While I’m still no fan of the Buffy finale, the exercise of writing this review has given me a new appreciation for it.  Thematically speaking, this ending may be perfect, if only…

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6 responses to “I’m Cookie Dough

  1. Yup, it may be no “Becoming” or “The Gift” and certainly not “Not Fade Away”, but your review certainly made me see why I still love it more than not (until you give your counterpoint, I assume). The beautiful feminist message in the end and the montage of all the girls in the world “standing up” made me remember why I love this show, and the great way it handles the characters probably still tilts the scale in Buffy’s favor instead of Angel’s, but I guess the two shows are pretty different in the end, so I can appreciate different things about them.

    Congrats on (almost) getting to the end! Your reviews have been great reading ever since I discovered them.

  2. Great review of a great show! but I’m going to have to be contrarian and say I didn’t like the episode. Your review was on what you felt worked – and I can’t say your opinion is wrong, but I can say I disagree with it. And most notably was Buffy’s “solution”

    If Buffy was about growing up and facing challenges in a mature way not just how stereoscopically strict parents want their teenagers too but in an authentically mature and honest way – then Buffy’s “solution” in this episode was not in keeping with the show’s central theme. Aside from just being way too much deus ex machina, it was all about giving great power to those whom have no training, experience or guidance. Giving a car to a child who has never been given any lessons isn’t love, its irresponsibly dangerous. As seen later in Angle Season 5, the consequences of Buffy’s solution were are not always positive (spoiler alert: a killer slayer) and there isn’t even an ounce of understanding or reflection about that in Buffy’s choice here. Also, watching the potentials suddenly being able to kill dozens of Turok-Han effortlessly (even without that other deus ex machina the scythe) just felt like it was poor written a let down for all the tension the writers built up over them as villains.

    Also I am surprised you didn’t think Spike’s action were worthy of praise here. His character got to get over his love for Buffy, which could never truly be returned, and his acknowledgement of it, was one of the best scenes in the show. Spike’s sacrifice felt rushed, and the story wasn’t prepped enough for what it was – but it was still the best way to wrap up his character on Buffy – him, the redeemed villain saving the world through his own sacrifice and enjoying it (and not wanting his last conversation to be based on a comforting lie and still thanks Buffy for trying) it was maybe the best scene in the episode.

    Umm calling Angle Buffy’s most important relationship goes directly against what Whedon said in an interview which was that it is clearly Parker who holds that title! (whedon did jokingly say that)

  3. It’s no The Gift (I haven’t seen Not Fade Away yet) and it should have been a double-length episode perhaps, and let’s not talk about some of the effects, but I still really like this as a finale to Buffy. That final line and Buffy’s smile at the end is lovely.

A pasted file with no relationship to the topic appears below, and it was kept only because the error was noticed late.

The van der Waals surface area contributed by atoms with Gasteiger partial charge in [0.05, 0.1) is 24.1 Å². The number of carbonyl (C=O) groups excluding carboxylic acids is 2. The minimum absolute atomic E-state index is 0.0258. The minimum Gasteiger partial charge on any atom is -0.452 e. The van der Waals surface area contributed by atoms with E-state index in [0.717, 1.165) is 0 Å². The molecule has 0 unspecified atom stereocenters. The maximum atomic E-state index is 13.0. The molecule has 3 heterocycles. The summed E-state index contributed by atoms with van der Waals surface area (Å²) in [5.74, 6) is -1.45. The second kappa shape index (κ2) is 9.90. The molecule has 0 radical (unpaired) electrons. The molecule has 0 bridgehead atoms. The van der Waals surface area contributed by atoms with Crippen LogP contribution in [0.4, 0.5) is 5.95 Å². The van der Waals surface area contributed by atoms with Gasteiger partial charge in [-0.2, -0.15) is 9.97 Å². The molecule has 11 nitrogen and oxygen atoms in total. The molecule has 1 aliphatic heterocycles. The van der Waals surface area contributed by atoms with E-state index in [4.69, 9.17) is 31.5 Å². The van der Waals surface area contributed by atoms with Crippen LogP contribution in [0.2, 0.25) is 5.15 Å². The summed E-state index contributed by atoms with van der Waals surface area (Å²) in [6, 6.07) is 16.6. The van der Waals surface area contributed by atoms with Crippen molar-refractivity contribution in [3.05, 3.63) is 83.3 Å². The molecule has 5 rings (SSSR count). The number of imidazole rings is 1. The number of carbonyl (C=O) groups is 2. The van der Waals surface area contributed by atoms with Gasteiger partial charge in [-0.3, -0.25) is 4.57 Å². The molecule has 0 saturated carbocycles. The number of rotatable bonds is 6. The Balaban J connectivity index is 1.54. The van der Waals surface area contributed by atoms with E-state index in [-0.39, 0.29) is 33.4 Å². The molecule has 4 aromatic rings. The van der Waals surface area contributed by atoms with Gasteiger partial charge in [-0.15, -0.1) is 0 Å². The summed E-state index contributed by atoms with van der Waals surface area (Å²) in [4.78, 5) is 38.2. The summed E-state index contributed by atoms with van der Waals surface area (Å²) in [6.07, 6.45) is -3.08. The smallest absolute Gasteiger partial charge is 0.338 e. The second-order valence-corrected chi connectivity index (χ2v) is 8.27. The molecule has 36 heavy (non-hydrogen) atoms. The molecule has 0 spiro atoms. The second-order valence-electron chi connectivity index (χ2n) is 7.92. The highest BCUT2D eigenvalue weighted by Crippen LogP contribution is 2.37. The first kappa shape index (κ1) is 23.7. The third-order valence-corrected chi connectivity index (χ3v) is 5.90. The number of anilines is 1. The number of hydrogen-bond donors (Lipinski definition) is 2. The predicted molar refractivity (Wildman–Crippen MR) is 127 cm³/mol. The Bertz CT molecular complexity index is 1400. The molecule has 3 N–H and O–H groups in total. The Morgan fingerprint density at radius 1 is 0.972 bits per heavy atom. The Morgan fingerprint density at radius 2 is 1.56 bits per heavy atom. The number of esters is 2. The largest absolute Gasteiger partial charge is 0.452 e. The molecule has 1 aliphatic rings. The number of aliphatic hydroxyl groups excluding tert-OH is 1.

I remember at the time being really happy that Andrew survived as well. On re-watching recently I was less happy they killed off the one Potential I liked!

  4. Hi all, thanks for the comments. I won’t say too much as I do have another review and some final thoughts to go. But to respond on some specific points:
    Charlie – Agreed re the episode needing more time, the show’s last shot and Amanda’s death, although I may have different reason. She was the one Potential we were ever given a reason to care about, and that made her death feel more than a little obvious. Not Fade Away is awesome, BTW. You’re in for a treat.
    Gunn – Considering Buffy’s solution stops the apocalypse, I’ll give her a pass on some rogue Slayers in comics no one should read. Gotta disagree on Spike though, for reasons I’ll get into next week.
    Zokolov – Are you referring to the way the series handled characters in general of the way this finale does. Gotta disagree if it’s the latter. It didn’t feel like anyone but Buffy got their due in this episode.

  5. I’m still not sold on Buffy’s solution as being in keeping thematically with the show. It was too easy, unearned and irresponsible, not in keeping with “growing up.” Also, the rogue slayer was in Angel the TV show.

  6. I never thought I’d be coming to the defense of this episode, but your “irresponsible” comment can’t go unanswered. I agree with your “unearned” assessment (spoilers for Saturday’s post), but Buffy’s solution was hardly irresponsible.
    1) The objective here was to stop the apocalypse. This alternative outweighs any negative consequences of Buffy’s act.
    2) Besides its general threat, The First was specifically targeting Potentials. The was the only effective means for them to defend themselves.
    3) The majority of Potentials, those gathered to Buffy, did have training. Not a lot, but more than Buffy did when she started.
    4) There was a plan to deal with the consequences of empowering the remaining untrained potentials; Willow can sense them and Giles says they’ll need to gather them. This was put into practice in the Angel episode you reference.
    5) Buffy didn’t arrive at this decision on her own. She put it before her council of experienced evil-fighters and then took it to the wider group.